Bryman and Bell (2007) suggest following a four-step model when defining a research question. They represent that the process of selecting a research question starts by first defining the wider picture, i.e. the conceivable re-search area and the suitable aspect of that chosen field. Subsequently, the next step of brainstorming possible themes helps to narrow down the general idea into more specific research questions. The last stage is to choose the most appropriate research question in terms of the study. Accordingly, at the beginning I had only a vague idea of studying something related to CSR com-munication, but in the course of time it became clearer that the chosen point of view would be something pertaining to social media. After conducting the initial literature review discussed earlier and not finding that much evidence of academic literature combining these two aspects, I decided to initiate my study by separately analysing the current usage of (1) social media and (2) the other CSR communication tools in companies’ CSR interaction. The fol-lowing step would, I thought, be to carry out a comprehensive risk–benefit analysis for each tool chosen. In other words, the first stage would be to iden-tify how and to what extent social media and other CSR communication tools are currently employed and the second step aimed to describe what kind of potential, to wit risks and benefits, each of them hold. In addition, to be able to define whether social media is a beneficial supplement to CSR communica-tion toolbox, the findings would then also be compared between each other. As a result of the consideration, the following research question is framed (see Table 1 for further information):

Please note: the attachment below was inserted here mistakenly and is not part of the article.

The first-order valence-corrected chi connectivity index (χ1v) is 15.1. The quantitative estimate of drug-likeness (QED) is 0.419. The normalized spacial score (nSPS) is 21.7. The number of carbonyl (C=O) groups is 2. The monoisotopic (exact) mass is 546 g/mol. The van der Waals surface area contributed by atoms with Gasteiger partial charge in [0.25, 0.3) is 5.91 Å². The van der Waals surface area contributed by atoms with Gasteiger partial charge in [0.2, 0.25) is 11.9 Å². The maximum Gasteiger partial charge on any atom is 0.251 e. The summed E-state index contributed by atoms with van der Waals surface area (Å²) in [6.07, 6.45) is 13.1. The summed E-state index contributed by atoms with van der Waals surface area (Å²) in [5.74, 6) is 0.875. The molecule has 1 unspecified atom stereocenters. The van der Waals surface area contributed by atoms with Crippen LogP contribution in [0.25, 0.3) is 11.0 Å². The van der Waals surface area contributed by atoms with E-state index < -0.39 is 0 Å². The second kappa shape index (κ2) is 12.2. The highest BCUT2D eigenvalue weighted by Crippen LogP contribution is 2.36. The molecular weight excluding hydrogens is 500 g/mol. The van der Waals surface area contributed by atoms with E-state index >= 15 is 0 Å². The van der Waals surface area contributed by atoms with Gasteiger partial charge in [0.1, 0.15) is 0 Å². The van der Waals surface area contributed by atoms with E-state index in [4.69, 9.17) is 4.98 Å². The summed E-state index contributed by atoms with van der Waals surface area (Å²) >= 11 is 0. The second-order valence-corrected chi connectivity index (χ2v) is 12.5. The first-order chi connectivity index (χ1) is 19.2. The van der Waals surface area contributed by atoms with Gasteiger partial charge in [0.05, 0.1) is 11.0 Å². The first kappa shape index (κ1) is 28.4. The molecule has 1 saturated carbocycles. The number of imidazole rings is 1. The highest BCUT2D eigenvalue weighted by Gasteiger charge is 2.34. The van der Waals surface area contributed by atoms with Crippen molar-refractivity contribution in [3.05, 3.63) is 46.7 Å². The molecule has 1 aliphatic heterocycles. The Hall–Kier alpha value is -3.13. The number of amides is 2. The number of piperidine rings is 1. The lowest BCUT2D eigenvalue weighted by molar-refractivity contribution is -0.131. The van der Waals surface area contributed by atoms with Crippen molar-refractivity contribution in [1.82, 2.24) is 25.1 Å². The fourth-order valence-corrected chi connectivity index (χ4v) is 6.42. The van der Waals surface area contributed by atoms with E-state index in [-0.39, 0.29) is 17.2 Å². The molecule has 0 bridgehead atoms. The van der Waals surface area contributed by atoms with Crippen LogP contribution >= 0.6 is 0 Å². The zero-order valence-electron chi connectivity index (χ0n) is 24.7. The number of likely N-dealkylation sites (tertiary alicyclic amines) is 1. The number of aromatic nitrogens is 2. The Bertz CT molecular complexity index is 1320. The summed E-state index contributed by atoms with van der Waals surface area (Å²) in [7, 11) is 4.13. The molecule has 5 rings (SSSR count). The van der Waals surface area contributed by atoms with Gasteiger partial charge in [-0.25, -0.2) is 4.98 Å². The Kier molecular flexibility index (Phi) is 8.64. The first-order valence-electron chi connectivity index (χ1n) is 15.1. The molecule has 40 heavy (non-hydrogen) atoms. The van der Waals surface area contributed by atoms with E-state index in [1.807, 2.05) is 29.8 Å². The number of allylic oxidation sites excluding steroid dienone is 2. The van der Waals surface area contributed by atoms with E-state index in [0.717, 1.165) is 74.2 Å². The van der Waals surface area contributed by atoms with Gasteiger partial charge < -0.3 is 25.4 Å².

What are the benefits of using social media in CSR communication in compari-son with other CSR communication tools? +Research Methods

My positioning in terms of ontology (objectivism/constructivism) and epis-temology (positivism/interpretivism) falls neither purely under qualitative nor quantitative regimes, but rather somewhere in-between. I have therefore decided to pursue a pragmatic research design, by mixing quantitative and qualitative data collection methods as well as quantitative and qualitative in-terpretation and analysis techniques. (Gold, 2010.) My approach will be in-ductive, i.e. theory creating, as there are not great many pre-existing theories to be tested on social media and CSR communication. A sequential mix of both quantitative and qualitative methods will secure more comprehensive and holistic understanding of the issue than what employing just one of the afore-said methods would allow (Hohenthal, 2007).

The following table illustrates the multi-dimensional framework employed. In order for acquiring a full understanding of social media in CSR communica- tion, the phenomenon will be studied first as it is at the present and subse-quently in terms of possible risks and benefits. Social media being such a new and constantly evolving communication tool (Kaplan & Haenlein, 2010), nei-ther of the aspects alone would provide us with a sufficient picture of social media in CSR communication. Hence both aspects, i.e. the current situation as well as risks and benefits, are necessary to be included. In order to allow the comparison, the same approach will then be applied to the other CSR com-munication tools alike.+The quantitative techniques will